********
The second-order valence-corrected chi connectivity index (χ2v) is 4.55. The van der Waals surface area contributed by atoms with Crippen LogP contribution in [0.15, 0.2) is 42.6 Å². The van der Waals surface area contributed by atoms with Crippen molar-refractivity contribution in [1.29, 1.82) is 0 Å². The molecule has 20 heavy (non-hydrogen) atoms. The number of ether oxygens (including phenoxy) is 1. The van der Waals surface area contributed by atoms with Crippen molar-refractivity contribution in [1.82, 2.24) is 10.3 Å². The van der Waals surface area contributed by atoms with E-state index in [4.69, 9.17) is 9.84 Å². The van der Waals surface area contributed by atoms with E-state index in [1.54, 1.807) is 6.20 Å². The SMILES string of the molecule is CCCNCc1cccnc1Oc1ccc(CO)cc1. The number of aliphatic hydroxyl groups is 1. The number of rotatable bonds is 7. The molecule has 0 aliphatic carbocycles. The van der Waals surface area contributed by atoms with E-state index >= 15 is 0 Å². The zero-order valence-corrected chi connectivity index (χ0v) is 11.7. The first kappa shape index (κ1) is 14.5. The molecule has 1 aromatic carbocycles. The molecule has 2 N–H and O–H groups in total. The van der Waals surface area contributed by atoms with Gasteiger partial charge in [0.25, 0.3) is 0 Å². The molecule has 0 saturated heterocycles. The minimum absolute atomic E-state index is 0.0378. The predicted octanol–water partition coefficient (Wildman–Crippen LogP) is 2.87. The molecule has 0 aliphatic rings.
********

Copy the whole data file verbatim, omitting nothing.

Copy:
The second-order valence-corrected chi connectivity index (χ2v) is 4.55. The van der Waals surface area contributed by atoms with Crippen LogP contribution in [0.15, 0.2) is 42.6 Å². The van der Waals surface area contributed by atoms with Crippen molar-refractivity contribution in [1.29, 1.82) is 0 Å². The molecule has 20 heavy (non-hydrogen) atoms. The number of ether oxygens (including phenoxy) is 1. The van der Waals surface area contributed by atoms with Crippen molar-refractivity contribution in [1.82, 2.24) is 10.3 Å². The van der Waals surface area contributed by atoms with E-state index in [4.69, 9.17) is 9.84 Å². The van der Waals surface area contributed by atoms with E-state index in [1.54, 1.807) is 6.20 Å². The SMILES string of the molecule is CCCNCc1cccnc1Oc1ccc(CO)cc1. The number of aliphatic hydroxyl groups is 1. The number of rotatable bonds is 7. The molecule has 0 aliphatic carbocycles. The van der Waals surface area contributed by atoms with E-state index >= 15 is 0 Å². The zero-order valence-corrected chi connectivity index (χ0v) is 11.7. The first kappa shape index (κ1) is 14.5. The molecule has 1 aromatic carbocycles. The molecule has 2 N–H and O–H groups in total. The van der Waals surface area contributed by atoms with Gasteiger partial charge in [0.25, 0.3) is 0 Å². The molecule has 0 saturated heterocycles. The minimum absolute atomic E-state index is 0.0378. The predicted octanol–water partition coefficient (Wildman–Crippen LogP) is 2.87. The molecule has 0 aliphatic rings.